In a warm-up meeting ahead of a major global-warming gathering in Bali in December, advocates pressed negotiators to include more women in the process and pay more attention to women's special expertise and exposure to climate change.
Women's perspectives and experiences must be included in international negotiations over climate change if efforts to curb global warming are to succeed, participants said at a roundtable last week on the effects of climate change on women.
Sixty government, United Nations and civil society representatives attended the meeting on Sept. 21, which aimed to influence discussions during Monday's gathering on climate change at the U.N. headquarters as part of the annual meeting of the general assembly.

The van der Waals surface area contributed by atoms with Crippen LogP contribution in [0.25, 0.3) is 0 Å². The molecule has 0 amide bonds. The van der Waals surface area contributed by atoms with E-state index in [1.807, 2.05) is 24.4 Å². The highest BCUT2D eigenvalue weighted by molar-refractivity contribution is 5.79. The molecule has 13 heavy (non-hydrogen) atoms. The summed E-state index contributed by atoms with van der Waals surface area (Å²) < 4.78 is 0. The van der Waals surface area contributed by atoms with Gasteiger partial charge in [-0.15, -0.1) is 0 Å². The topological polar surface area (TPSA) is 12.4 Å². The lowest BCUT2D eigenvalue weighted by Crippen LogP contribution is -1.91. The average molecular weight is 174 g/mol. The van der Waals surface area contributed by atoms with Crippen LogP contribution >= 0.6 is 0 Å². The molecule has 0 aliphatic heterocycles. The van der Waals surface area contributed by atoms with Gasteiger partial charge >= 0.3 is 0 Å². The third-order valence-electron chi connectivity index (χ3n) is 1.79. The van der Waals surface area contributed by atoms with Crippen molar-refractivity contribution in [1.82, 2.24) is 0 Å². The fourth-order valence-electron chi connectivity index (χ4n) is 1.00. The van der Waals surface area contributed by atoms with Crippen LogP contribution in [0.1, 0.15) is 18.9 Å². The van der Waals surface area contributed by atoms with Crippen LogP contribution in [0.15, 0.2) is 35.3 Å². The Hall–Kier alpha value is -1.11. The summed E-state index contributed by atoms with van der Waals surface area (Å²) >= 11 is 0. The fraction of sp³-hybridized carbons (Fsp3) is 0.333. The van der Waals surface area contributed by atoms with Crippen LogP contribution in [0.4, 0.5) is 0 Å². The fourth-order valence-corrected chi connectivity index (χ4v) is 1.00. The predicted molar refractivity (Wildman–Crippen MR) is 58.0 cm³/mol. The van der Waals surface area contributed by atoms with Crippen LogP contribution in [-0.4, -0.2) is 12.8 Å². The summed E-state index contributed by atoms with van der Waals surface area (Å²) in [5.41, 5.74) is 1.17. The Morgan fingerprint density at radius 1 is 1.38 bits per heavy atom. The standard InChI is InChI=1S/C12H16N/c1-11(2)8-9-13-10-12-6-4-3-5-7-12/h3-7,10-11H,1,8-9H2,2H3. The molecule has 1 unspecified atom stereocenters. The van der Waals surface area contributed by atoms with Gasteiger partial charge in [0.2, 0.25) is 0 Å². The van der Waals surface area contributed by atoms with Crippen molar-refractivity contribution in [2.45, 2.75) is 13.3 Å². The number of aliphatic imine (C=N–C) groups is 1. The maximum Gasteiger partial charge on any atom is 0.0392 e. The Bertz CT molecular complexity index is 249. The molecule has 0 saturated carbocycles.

"Climate change will increase existing inequalities," said Irene Dankelman, vice-chair of the Women's Environment and Development Organization, in her opening remarks at the roundtable. "Not only are women adversely impacted by climate change, they also contribute differently from men to its causes and its solutions."
The group highlighted women's disproportionate vulnerability to the types of natural disasters that climate change is expected to cause as well as women's often overlooked capacity to join mitigation efforts...."Women depend on natural resources for their livelihoods," said the roundtable's keynote speaker, Gro Harlem Brundtland, the former prime minister of Norway and one of the three U.N. special envoys on climate change....
From Women's eNews